NEW YORK - Amid deadlocked Israeli-Palestinian peace talks, Palestine President Mahmoud Abbas has suggested that a US-led Nato force remain in the occupied West Bank and east Jerusalem in a future Palestinian state in order to ensure Israel’s security.

In an interview with The New York Times published on Monday, Abbas said that following an agreement on territory, Israeli troops should be able to remain in the Palestinian state for a transition period of five years.

Following the withdrawal of Israeli forces, Abbas said that they should be replaced indefinitely by the Nato troops, who would secure the area along with Palestinian security forces and police. 

The president, who met the Times correspondents at his headquarters in Ramallah,  said that the Nato force can stay “for a long time, and wherever they want, not only on the eastern borders but also on the western borders, everywhere ... For a long time, for the time they wish. Nato can be everywhere, why not?”

The foreign troops, he added “can stay to reassure the Israelis, and to protect us. We will be demilitarized. ... Do you think we have any illusion that we can have any security if the Israelis do not feel they have security?”

Abbas said Israeli troops should not remain in the Palestinian state beyond the five-year transition period, saying that a situation in which the Palestinians were judged on their ability to maintain security would be “a humiliation for us...They will make a test for us and of course we will fail.”

The Palestinian leader said that, while former prime minister Ehud Olmert welcomed the idea of foreign troops replacing Israeli soldiers in the West Bank, Netanyahu told Abbas personally that he rejects the idea.

“The Israelis are occupiers and they want to stay forever. When they say they want to stay for 40 years, it means they will not go out from our territory.”

About the struggling Israeli-Palestinian peace talks, Abbas also said Israeli soldiers could remain in the West Bank for up to five years — not the three years he had earlier proposed — and said he envisioned Israeli settlements being phased out of the new Palestinian state during those five years.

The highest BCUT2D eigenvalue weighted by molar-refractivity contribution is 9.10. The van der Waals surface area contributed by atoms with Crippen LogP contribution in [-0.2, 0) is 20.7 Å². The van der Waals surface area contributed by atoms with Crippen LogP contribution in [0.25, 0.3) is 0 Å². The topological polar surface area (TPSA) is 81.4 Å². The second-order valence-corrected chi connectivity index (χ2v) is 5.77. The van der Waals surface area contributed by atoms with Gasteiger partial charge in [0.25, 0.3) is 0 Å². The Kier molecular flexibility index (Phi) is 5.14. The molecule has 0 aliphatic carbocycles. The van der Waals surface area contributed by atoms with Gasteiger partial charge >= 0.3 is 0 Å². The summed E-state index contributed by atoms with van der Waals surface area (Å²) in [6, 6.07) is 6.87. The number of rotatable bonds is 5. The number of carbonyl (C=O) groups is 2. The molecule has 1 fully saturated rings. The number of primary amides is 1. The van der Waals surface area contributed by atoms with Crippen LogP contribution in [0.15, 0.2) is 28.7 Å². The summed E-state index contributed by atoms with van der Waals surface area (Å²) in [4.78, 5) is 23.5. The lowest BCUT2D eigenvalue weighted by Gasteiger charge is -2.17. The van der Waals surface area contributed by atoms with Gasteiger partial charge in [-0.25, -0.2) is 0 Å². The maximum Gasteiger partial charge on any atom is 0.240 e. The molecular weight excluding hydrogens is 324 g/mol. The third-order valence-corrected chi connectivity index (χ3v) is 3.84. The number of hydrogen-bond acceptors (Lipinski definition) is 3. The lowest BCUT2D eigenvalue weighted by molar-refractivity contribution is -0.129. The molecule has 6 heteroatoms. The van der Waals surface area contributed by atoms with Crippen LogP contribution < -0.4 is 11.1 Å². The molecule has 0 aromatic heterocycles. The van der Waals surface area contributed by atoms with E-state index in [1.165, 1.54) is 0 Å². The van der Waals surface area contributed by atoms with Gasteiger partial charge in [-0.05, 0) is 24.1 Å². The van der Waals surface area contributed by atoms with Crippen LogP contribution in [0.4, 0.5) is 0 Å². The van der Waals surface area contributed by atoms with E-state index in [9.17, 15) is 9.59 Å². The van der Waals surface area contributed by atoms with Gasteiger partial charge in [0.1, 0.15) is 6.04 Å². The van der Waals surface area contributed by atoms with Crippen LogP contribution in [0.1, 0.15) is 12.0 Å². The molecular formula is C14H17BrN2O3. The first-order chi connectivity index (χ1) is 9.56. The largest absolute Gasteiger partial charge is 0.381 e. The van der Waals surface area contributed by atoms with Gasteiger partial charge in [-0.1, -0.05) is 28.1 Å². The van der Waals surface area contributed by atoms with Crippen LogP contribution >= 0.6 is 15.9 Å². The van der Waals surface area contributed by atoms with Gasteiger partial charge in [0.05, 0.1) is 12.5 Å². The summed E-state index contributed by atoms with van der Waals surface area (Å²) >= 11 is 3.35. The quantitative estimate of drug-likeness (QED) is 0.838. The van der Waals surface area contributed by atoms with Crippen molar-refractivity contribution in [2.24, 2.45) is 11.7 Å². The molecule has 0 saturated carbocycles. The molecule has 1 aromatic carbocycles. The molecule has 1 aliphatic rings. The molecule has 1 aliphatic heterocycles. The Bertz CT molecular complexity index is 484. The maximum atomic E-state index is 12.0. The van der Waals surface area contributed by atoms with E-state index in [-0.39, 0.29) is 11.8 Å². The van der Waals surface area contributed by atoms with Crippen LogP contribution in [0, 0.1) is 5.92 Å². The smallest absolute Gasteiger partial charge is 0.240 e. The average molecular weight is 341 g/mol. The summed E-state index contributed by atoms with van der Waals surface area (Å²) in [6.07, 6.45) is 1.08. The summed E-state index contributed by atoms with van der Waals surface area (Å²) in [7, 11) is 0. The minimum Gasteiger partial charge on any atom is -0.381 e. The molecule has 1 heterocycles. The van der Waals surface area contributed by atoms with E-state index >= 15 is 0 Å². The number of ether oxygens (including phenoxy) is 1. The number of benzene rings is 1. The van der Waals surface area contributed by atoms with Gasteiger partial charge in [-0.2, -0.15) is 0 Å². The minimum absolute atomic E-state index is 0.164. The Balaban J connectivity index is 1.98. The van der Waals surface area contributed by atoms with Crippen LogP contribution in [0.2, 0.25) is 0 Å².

The office of Israeli Prime Minister Binyamin Netanyahu declined to respond directly to Abbas’ Nato proposal. “Our attitude toward international forces is sceptical in the extreme,” a senior Israeli official told the Times. Netanyahu has often said Israel would rely on its own military and no other.

Illustrating that point, Abbas told the Times he once suggested to Netanyahu a US-led force including Jordan could patrol the West Bank. The suggestion came a few years ago at Netanyahu’s home in a meeting with then-Secretary of State Hillary Clinton, he said.

“I told him: ‘If you will not trust your allies, so whom do you trust? I am not bringing for you Turkey and Indonesia,’” Abbas recalled saying to Netanyahu. “He said, ‘I trust my army only,’” Abbas said.

State Department spokeswoman Jen Psaki told the Times in an email, “There are many ideas being proposed from both the Israelis and the Palestinians, but it is premature to make any predictions about the final contents of a framework.”

Kerry is preparing to present a framework of core principles for a peace deal. The framework is expected to include a security plan, an Israeli-Palestinian border roughly along the 1967 lines, Palestinian recognition of Israel as a Jewish state and Jerusalem as a shared capital.

The peace talks started July 29, 2013, and are scheduled to last up to nine months, or until April 29. Kerry originally said the talks would reach a final Palestinian-Israeli accord by that date but later proposed simply an agreement on a preliminary framework.

April 29 is “not a sacred date,” Abbas told the Times. “Suppose by the end of nine months we got something promising. Shall I stop? I will not stop,” he said. “If, after nine months, we didn’t get anything, if there is nothing on the horizon, we will stop.”

Abbas, 78, also said recognition of Israel as a Jewish state was “out of the question.”

He said Egypt and Jordan were not asked to do this when they signed peace treaties with Israel. He showed the Times a 28-page packet that included a 1948 letter signed by President Harry Truman in which “Jewish state” was crossed out and replaced by “State of Israel”.

The first US official to use “Jewish State” was Secretary of State Colin Powell in a 2001. For Netanyahu, Palestinian recognition of Israel as a Jewish state would mean Palestinian refugees have no claim to return to property they fled or were forced to leave when Israel was founded in 1948, the Washington Post said. Palestinians see their “right of return” as a sacred tenet.